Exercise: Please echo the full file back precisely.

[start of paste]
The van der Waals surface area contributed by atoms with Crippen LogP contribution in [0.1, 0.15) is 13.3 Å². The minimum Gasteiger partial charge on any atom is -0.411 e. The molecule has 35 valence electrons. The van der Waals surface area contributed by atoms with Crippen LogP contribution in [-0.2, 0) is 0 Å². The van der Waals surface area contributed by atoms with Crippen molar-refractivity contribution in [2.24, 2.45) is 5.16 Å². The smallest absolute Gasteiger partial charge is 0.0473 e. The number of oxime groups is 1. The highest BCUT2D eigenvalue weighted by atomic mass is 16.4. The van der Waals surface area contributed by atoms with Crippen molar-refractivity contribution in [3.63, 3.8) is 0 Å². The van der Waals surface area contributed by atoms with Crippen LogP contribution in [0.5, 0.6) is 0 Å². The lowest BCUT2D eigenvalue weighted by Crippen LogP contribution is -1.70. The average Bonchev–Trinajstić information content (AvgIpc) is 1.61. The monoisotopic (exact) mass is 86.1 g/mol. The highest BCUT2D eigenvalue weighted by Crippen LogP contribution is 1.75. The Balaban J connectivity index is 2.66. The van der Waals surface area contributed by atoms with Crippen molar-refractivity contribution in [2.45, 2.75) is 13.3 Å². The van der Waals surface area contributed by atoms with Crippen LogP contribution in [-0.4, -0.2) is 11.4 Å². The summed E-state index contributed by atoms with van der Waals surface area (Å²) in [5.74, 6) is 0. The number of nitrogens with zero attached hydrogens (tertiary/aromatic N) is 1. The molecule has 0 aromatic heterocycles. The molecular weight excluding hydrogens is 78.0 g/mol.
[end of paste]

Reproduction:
The van der Waals surface area contributed by atoms with Crippen LogP contribution in [0.1, 0.15) is 13.3 Å². The minimum Gasteiger partial charge on any atom is -0.411 e. The molecule has 35 valence electrons. The van der Waals surface area contributed by atoms with Crippen LogP contribution in [-0.2, 0) is 0 Å². The van der Waals surface area contributed by atoms with Crippen molar-refractivity contribution in [2.24, 2.45) is 5.16 Å². The smallest absolute Gasteiger partial charge is 0.0473 e. The number of oxime groups is 1. The highest BCUT2D eigenvalue weighted by atomic mass is 16.4. The van der Waals surface area contributed by atoms with Crippen molar-refractivity contribution in [3.63, 3.8) is 0 Å². The van der Waals surface area contributed by atoms with Crippen LogP contribution in [0.5, 0.6) is 0 Å². The lowest BCUT2D eigenvalue weighted by Crippen LogP contribution is -1.70. The average Bonchev–Trinajstić information content (AvgIpc) is 1.61. The monoisotopic (exact) mass is 86.1 g/mol. The highest BCUT2D eigenvalue weighted by Crippen LogP contribution is 1.75. The Balaban J connectivity index is 2.66. The van der Waals surface area contributed by atoms with Crippen molar-refractivity contribution in [2.45, 2.75) is 13.3 Å². The van der Waals surface area contributed by atoms with Crippen LogP contribution in [-0.4, -0.2) is 11.4 Å². The summed E-state index contributed by atoms with van der Waals surface area (Å²) in [5.74, 6) is 0. The number of nitrogens with zero attached hydrogens (tertiary/aromatic N) is 1. The molecule has 0 aromatic heterocycles. The molecular weight excluding hydrogens is 78.0 g/mol.